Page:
Cut-To-The-Chase Recommendations

The least “restrictive” of these four eating styles is a split between DASH and the regular HEI.  They don’t exclude anything, emphasize balance and are probably the easiest to follow. Best of all, they produce good gut health. 

Depressed? Some Fruits and Veggies Might Help!

When I was a kid, and for basically my entire life, having a (huge) slice of watermelon – or two or three, made me happier than eating cake.  Yeah, watermelon made me happy.  But could eating more fruit – and veggies – make you less depressed?  Some new research says that’s not a far-fetched notion.

This review in the American Journal of Clinical Nutrition evaluated the body of studies that investigated the effects of eating fruits and vegetables on various measures of mental health.   The authors wanted to see if an actual causal relationship existed, so they looked at both experimental studies and observational studies.

This review included studies that reported fruits and vegetables together, as well as those that looked only at intakes of vegetables or fruits.  Being this specific really pared down the pool of eligible studies, but they did find ten that met the criteria, and these included over 33,000 people.

Watermelon may not cure depression, but I am ALWAYS happy when I’m eating it!

The authors concluded that increased fruit and vegetable consumption had a “positive effect on psychological well-being”, with vegetables having somewhat more impact than fruits, in studies that looked at the effects independently.  The effect on mental health however, was less clear. 

Basic Brain Chemistry

There may be some chemical reasons for the improved mental outlook from eating more produce.  Fruits and vegetables are loaded with micronutrients like vitamin C and B-complex vitamins, that influence the formation of neurotransmitters, such as serotonin, dopamine, and norepinephrine in the brain.

Neurotransmitters are known to influence our mood and impact mental health.  Indeed, many medications that treat depression are focused on modulating neurotransmitters like serotonin, to optimize their impact on mental health, depression, and psychological well-being.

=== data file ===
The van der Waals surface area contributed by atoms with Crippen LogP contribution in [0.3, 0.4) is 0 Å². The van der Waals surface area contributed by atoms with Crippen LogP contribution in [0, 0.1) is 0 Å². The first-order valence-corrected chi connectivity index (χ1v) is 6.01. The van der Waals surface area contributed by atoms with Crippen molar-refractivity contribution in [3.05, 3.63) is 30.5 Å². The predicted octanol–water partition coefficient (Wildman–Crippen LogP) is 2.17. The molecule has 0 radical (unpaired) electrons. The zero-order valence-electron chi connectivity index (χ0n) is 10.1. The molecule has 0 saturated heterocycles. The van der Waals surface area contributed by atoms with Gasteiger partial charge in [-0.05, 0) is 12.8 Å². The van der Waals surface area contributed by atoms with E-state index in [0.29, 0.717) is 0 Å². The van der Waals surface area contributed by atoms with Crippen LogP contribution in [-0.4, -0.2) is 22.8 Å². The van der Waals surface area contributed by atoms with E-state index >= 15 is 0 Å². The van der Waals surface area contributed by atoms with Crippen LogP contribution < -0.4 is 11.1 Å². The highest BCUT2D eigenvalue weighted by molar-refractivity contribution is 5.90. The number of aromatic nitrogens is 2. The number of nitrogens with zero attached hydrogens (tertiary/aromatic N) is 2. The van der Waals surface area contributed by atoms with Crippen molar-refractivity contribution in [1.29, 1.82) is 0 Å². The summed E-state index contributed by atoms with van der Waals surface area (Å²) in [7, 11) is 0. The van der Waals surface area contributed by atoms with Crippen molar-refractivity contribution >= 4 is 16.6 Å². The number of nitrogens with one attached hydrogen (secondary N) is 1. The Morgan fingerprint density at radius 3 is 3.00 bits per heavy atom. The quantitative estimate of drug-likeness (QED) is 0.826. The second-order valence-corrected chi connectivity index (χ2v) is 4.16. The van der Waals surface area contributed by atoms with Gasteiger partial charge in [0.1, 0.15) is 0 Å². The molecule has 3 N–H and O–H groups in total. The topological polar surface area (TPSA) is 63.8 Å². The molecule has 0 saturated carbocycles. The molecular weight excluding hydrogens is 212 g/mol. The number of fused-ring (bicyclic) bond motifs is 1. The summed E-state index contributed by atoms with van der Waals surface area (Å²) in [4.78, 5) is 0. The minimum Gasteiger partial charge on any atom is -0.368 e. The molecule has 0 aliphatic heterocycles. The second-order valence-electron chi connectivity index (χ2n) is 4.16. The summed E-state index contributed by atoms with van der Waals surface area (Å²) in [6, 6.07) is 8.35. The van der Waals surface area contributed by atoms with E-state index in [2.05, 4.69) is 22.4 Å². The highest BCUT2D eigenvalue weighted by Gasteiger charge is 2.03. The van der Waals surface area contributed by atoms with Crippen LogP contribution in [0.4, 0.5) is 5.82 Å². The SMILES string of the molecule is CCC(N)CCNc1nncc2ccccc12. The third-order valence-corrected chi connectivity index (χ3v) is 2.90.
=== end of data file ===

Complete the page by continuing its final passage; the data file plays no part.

Chicken vs. Egg

My first response was, “did the fruit and vegetable consumption improve their psychological well-being, or was their consumption of fruits and vegetables higher just because they had a better sense of well-being in the first place.  The latter would be called “reverse causality”. 

The amount of fruits and vegetables needed for “meaningful changes” varied among studies, ranging from 3.7 servings to 7-8 servings.  Counting a typical “serving” as about ½ cup, you’re looking at from 2-4 cups per day to have an effect.  This is well within recommended amounts by pretty much all global health authorities.

A simple “modified-Mediterranean diet”
seemed to modify depression as well

While this review didn’t include clinical research, a 2017 clinical study looked directly at the impact of increasing adherence to a “modified-Mediterranean” diet, which emphasizes fruit and vegetable consumption, as adjunctive treatment in persons diagnosed with moderate to severe depression.  Scores on the Montgomery–Åsberg Depression Rating Scale (MADRS) were used as a measure of the severity of depression.  This study checked some important boxes for quality of design:

  • Randomized controlled trial.
  • Parallel groups.
  • Some received regular nutrition counseling on a modified Mediterranean diet, others received social support on the same schedule.

Result: The dietary intervention group had significantly improved scores.  Even better, 32% of the dietary intervention group achieved remission of their depression, vs 8% in the social support group, and these results were statistically significant. 

The dietary group also at significantly more:

  • Fruits
  • Dairy foods
  • Fish
  • Pulses (beans, peas)
  • Nuts

They also ate fewer servings of less nutritious items, like sweets and, empty-calorie foods.

The study lasted only 12 weeks, so further research that addresses longer term results and with larger groups, is certainly warranted.  Still, given a relatively simple intervention that just encourages people to eat a diet that’s balanced and includes what they need anyway, it’s hard to dismiss the value of results. 

Cut-to the-Chase Take-Away

Aa clinician, I care mostly about people eating as many of each as possible and I’m less fussy about fruits vs. veggies.  None of them are nutritious unless you eat them and all of them are good for us.  Eat the ones you like and eat them daily.  You’ll certainly be happier with your choices!

Got a Salty Tongue? New Study Says It’s Not So Bad!

Hypertension and “low-sodium diet” seem to go together like two peas in an unsalted pod.  Salt, has been one of the “eat less of” ingredients that dietary guidelines and health organizations have warned us about forever.  We’ve been told of the risks to our blood pressure and heart health in particular.

In the US, we get about 3,500-4000 mg of sodium daily, according to the Centers for Disease Control   (women tend to be on the lower end of this range).  You may exceed these levels if you eat out a lot, as restaurant chefs are known for their generosity with salt.  US Dietary Guidelines recommend a max of 2,300 milligrams, and if you’re at risk for cardiovascular disease, it’s only 1,500 mg.  Even at 2,300 mg, it means cutting out a third of the sodium we eat.

Kimchi: Yes, it’s salty, but it’s OK,
just don’t binge!